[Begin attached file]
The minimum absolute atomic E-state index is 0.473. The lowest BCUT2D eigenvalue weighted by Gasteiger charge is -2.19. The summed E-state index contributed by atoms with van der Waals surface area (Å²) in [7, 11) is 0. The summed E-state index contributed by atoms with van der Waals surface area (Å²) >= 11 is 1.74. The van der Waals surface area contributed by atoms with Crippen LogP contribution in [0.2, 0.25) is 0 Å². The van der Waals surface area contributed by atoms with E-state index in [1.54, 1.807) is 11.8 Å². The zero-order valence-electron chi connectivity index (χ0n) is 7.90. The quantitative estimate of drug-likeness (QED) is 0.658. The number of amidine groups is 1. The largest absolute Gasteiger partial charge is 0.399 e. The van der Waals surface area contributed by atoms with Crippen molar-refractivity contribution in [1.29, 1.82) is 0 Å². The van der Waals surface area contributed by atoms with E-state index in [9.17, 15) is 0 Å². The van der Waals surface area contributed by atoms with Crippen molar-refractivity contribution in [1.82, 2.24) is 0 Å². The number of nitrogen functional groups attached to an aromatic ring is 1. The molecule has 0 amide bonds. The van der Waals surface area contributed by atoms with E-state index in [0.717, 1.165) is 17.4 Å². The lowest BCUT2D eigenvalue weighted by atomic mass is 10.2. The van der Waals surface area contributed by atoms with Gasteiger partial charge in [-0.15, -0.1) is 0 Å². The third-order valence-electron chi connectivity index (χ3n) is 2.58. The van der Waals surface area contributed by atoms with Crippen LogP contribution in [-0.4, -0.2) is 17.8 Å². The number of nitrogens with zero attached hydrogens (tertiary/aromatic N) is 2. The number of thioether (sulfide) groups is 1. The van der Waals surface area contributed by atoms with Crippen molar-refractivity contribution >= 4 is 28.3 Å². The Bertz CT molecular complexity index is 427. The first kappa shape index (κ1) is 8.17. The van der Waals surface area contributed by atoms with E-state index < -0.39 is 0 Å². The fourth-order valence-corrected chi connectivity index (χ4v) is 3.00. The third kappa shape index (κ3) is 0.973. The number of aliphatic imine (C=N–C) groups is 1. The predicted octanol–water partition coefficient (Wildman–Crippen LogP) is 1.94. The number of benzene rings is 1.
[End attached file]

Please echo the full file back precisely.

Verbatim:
The minimum absolute atomic E-state index is 0.473. The lowest BCUT2D eigenvalue weighted by Gasteiger charge is -2.19. The summed E-state index contributed by atoms with van der Waals surface area (Å²) in [7, 11) is 0. The summed E-state index contributed by atoms with van der Waals surface area (Å²) >= 11 is 1.74. The van der Waals surface area contributed by atoms with Crippen LogP contribution in [0.2, 0.25) is 0 Å². The van der Waals surface area contributed by atoms with E-state index in [1.54, 1.807) is 11.8 Å². The zero-order valence-electron chi connectivity index (χ0n) is 7.90. The quantitative estimate of drug-likeness (QED) is 0.658. The number of amidine groups is 1. The largest absolute Gasteiger partial charge is 0.399 e. The van der Waals surface area contributed by atoms with Crippen molar-refractivity contribution in [1.29, 1.82) is 0 Å². The van der Waals surface area contributed by atoms with E-state index in [9.17, 15) is 0 Å². The van der Waals surface area contributed by atoms with Crippen molar-refractivity contribution in [1.82, 2.24) is 0 Å². The number of nitrogen functional groups attached to an aromatic ring is 1. The molecule has 0 amide bonds. The van der Waals surface area contributed by atoms with E-state index in [0.717, 1.165) is 17.4 Å². The lowest BCUT2D eigenvalue weighted by atomic mass is 10.2. The van der Waals surface area contributed by atoms with Gasteiger partial charge in [-0.15, -0.1) is 0 Å². The third-order valence-electron chi connectivity index (χ3n) is 2.58. The van der Waals surface area contributed by atoms with Crippen LogP contribution in [-0.4, -0.2) is 17.8 Å². The number of nitrogens with zero attached hydrogens (tertiary/aromatic N) is 2. The number of thioether (sulfide) groups is 1. The van der Waals surface area contributed by atoms with Crippen molar-refractivity contribution >= 4 is 28.3 Å². The Bertz CT molecular complexity index is 427. The first kappa shape index (κ1) is 8.17. The van der Waals surface area contributed by atoms with E-state index < -0.39 is 0 Å². The fourth-order valence-corrected chi connectivity index (χ4v) is 3.00. The third kappa shape index (κ3) is 0.973. The number of aliphatic imine (C=N–C) groups is 1. The predicted octanol–water partition coefficient (Wildman–Crippen LogP) is 1.94. The number of benzene rings is 1.